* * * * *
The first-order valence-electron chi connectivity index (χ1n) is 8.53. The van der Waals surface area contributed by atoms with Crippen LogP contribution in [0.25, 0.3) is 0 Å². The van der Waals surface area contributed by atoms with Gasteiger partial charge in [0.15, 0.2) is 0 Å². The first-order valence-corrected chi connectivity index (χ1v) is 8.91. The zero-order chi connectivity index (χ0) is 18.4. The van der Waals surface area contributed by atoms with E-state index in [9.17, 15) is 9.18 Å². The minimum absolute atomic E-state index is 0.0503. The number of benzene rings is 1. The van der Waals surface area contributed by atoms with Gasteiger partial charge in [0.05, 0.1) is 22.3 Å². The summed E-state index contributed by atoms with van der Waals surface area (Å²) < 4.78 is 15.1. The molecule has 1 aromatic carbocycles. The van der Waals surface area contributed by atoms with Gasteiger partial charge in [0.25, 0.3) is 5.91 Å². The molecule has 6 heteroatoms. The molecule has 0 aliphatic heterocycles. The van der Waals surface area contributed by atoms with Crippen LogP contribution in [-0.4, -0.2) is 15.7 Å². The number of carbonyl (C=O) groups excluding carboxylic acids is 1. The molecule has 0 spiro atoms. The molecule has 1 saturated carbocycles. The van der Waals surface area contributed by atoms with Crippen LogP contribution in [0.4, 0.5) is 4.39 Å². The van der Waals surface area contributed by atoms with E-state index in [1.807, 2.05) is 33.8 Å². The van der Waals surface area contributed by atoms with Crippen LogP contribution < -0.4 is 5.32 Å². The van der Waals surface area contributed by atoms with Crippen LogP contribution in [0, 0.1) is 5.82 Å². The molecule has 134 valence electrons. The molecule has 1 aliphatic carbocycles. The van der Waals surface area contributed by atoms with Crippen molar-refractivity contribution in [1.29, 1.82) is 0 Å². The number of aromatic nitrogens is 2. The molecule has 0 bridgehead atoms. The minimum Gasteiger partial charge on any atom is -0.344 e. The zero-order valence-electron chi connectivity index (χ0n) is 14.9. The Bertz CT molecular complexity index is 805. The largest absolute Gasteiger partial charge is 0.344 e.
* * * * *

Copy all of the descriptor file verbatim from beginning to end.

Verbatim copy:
The first-order valence-electron chi connectivity index (χ1n) is 8.53. The van der Waals surface area contributed by atoms with Crippen LogP contribution in [0.25, 0.3) is 0 Å². The van der Waals surface area contributed by atoms with Gasteiger partial charge in [0.15, 0.2) is 0 Å². The first-order valence-corrected chi connectivity index (χ1v) is 8.91. The zero-order chi connectivity index (χ0) is 18.4. The van der Waals surface area contributed by atoms with E-state index in [9.17, 15) is 9.18 Å². The minimum absolute atomic E-state index is 0.0503. The number of benzene rings is 1. The van der Waals surface area contributed by atoms with Gasteiger partial charge in [0.05, 0.1) is 22.3 Å². The summed E-state index contributed by atoms with van der Waals surface area (Å²) < 4.78 is 15.1. The molecule has 1 aromatic carbocycles. The van der Waals surface area contributed by atoms with Gasteiger partial charge in [0.25, 0.3) is 5.91 Å². The molecule has 6 heteroatoms. The molecule has 0 aliphatic heterocycles. The van der Waals surface area contributed by atoms with Crippen LogP contribution in [-0.4, -0.2) is 15.7 Å². The number of carbonyl (C=O) groups excluding carboxylic acids is 1. The molecule has 0 spiro atoms. The molecule has 1 saturated carbocycles. The van der Waals surface area contributed by atoms with Crippen LogP contribution in [0.4, 0.5) is 4.39 Å². The van der Waals surface area contributed by atoms with E-state index in [1.807, 2.05) is 33.8 Å². The van der Waals surface area contributed by atoms with Crippen LogP contribution < -0.4 is 5.32 Å². The van der Waals surface area contributed by atoms with Crippen LogP contribution in [0, 0.1) is 5.82 Å². The molecule has 134 valence electrons. The molecule has 1 aliphatic carbocycles. The van der Waals surface area contributed by atoms with Crippen molar-refractivity contribution in [1.29, 1.82) is 0 Å². The number of aromatic nitrogens is 2. The molecule has 0 bridgehead atoms. The minimum Gasteiger partial charge on any atom is -0.344 e. The zero-order valence-electron chi connectivity index (χ0n) is 14.9. The Bertz CT molecular complexity index is 805. The largest absolute Gasteiger partial charge is 0.344 e.